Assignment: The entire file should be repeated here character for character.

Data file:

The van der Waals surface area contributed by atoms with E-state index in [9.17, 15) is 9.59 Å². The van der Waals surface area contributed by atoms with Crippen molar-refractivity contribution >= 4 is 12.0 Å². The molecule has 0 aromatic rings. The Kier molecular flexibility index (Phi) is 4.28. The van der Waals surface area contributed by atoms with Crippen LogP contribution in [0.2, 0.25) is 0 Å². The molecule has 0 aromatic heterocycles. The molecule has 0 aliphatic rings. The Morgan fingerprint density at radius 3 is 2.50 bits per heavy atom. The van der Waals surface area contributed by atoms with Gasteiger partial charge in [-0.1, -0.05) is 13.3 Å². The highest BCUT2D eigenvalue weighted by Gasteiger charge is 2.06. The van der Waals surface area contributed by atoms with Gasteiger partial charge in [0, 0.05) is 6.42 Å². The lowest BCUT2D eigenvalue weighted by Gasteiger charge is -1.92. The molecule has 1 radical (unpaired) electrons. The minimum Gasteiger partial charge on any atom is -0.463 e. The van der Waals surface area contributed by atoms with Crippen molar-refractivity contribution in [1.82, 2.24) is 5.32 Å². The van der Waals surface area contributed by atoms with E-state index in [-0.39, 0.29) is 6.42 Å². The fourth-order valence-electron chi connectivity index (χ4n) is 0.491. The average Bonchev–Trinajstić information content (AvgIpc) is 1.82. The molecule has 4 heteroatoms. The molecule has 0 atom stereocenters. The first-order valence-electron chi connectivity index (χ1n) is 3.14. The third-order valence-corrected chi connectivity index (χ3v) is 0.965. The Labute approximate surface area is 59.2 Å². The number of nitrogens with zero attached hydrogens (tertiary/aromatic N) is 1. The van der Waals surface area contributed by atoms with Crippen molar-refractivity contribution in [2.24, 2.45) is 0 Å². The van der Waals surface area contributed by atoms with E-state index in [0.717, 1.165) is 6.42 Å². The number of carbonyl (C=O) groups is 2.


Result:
The van der Waals surface area contributed by atoms with E-state index in [9.17, 15) is 9.59 Å². The van der Waals surface area contributed by atoms with Crippen molar-refractivity contribution >= 4 is 12.0 Å². The molecule has 0 aromatic rings. The Kier molecular flexibility index (Phi) is 4.28. The van der Waals surface area contributed by atoms with Crippen LogP contribution in [0.2, 0.25) is 0 Å². The molecule has 0 aromatic heterocycles. The molecule has 0 aliphatic rings. The Morgan fingerprint density at radius 3 is 2.50 bits per heavy atom. The van der Waals surface area contributed by atoms with Gasteiger partial charge in [-0.1, -0.05) is 13.3 Å². The highest BCUT2D eigenvalue weighted by Gasteiger charge is 2.06. The van der Waals surface area contributed by atoms with Gasteiger partial charge in [0, 0.05) is 6.42 Å². The lowest BCUT2D eigenvalue weighted by Gasteiger charge is -1.92. The molecule has 1 radical (unpaired) electrons. The minimum Gasteiger partial charge on any atom is -0.463 e. The van der Waals surface area contributed by atoms with Crippen molar-refractivity contribution in [1.82, 2.24) is 5.32 Å². The van der Waals surface area contributed by atoms with E-state index in [-0.39, 0.29) is 6.42 Å². The fourth-order valence-electron chi connectivity index (χ4n) is 0.491. The average Bonchev–Trinajstić information content (AvgIpc) is 1.82. The molecule has 4 heteroatoms. The molecule has 0 atom stereocenters. The first-order valence-electron chi connectivity index (χ1n) is 3.14. The third-order valence-corrected chi connectivity index (χ3v) is 0.965. The Labute approximate surface area is 59.2 Å². The number of nitrogens with zero attached hydrogens (tertiary/aromatic N) is 1. The van der Waals surface area contributed by atoms with Crippen molar-refractivity contribution in [2.24, 2.45) is 0 Å². The van der Waals surface area contributed by atoms with E-state index in [0.717, 1.165) is 6.42 Å². The number of carbonyl (C=O) groups is 2.